KING ARTHUR & THE CORNISH CHOUGH

The Chough
Artist : Barrie Morris
Media : Mixed Media
Size : 40 x 50 cm. (plus frame)

Price : £1,950.00 (inc. VAT)

CHOUGH (Pyrrhocorax graculus)                                                                SEPTEMBER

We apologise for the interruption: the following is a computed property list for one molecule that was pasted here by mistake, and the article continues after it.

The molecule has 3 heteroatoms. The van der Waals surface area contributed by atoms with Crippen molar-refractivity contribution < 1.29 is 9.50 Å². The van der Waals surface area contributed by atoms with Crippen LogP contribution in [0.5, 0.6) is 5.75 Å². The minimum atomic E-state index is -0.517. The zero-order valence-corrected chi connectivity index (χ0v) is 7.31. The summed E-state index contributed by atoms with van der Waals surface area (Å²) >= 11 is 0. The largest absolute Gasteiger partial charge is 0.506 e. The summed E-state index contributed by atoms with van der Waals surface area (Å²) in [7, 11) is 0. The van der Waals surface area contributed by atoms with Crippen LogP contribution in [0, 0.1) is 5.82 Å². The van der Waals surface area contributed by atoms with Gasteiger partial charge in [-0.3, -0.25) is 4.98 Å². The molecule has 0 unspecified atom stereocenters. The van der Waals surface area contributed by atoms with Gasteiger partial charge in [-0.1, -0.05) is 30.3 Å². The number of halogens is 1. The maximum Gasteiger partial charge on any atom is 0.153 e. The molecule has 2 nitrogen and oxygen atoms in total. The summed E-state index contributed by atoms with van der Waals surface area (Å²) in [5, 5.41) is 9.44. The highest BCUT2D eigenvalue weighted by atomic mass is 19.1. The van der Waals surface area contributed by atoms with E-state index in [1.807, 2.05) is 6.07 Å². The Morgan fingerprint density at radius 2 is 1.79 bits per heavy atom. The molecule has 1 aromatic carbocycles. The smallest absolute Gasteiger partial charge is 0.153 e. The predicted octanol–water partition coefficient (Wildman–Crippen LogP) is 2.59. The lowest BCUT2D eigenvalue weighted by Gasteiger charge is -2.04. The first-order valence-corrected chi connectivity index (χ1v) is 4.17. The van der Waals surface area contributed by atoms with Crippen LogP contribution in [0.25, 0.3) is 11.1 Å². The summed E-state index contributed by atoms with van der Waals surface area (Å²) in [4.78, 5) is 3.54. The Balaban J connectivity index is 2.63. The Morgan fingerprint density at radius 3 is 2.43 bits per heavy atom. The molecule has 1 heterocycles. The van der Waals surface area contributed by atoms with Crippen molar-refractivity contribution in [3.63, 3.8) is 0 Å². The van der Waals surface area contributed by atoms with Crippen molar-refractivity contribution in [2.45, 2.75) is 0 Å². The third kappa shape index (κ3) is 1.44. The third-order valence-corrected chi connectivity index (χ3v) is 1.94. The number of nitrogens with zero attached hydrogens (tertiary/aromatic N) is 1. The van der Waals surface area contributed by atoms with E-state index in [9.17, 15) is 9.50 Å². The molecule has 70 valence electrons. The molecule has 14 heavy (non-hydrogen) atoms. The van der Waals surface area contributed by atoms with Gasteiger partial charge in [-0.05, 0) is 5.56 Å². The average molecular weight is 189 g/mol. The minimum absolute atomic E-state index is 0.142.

Often wrongly mistaken for the Jackdaw but distinguished by its glossier appearance with scarlet legs and beak, the Chough is becoming rarer in Cornwall than it once was, but can still be seen frequenting some of the coastal cliffs of Britain. Like its cousin the Carrion Crow, the Chough is a curious, lively, restless bird, drawn to stealing small glittering objects – it is rumoured that houses have been set on fire by lighted bonfire sticks carried off and dropped in flight. A graceful and stately bird, the Chough does not perch on trees, but settles close to the sea on elevated stones or rocks, where it builds its nests in inaccessible crannies. For centuries, Cornish legend has associated the Chough with King Arthur, whose ghostly form is seen here, believing that the King’s soul migrated into the bird when he died. Coats of Arms throughout Cornwall therefore depict this magnificent bird with its distinctive red beak and feet. From the 1920s, the Chough was feared to be extinct within its own county, but in 2001, three wild birds landed on Cornwall’s Lizard Peninsula, and began to breed. The legend comes to life!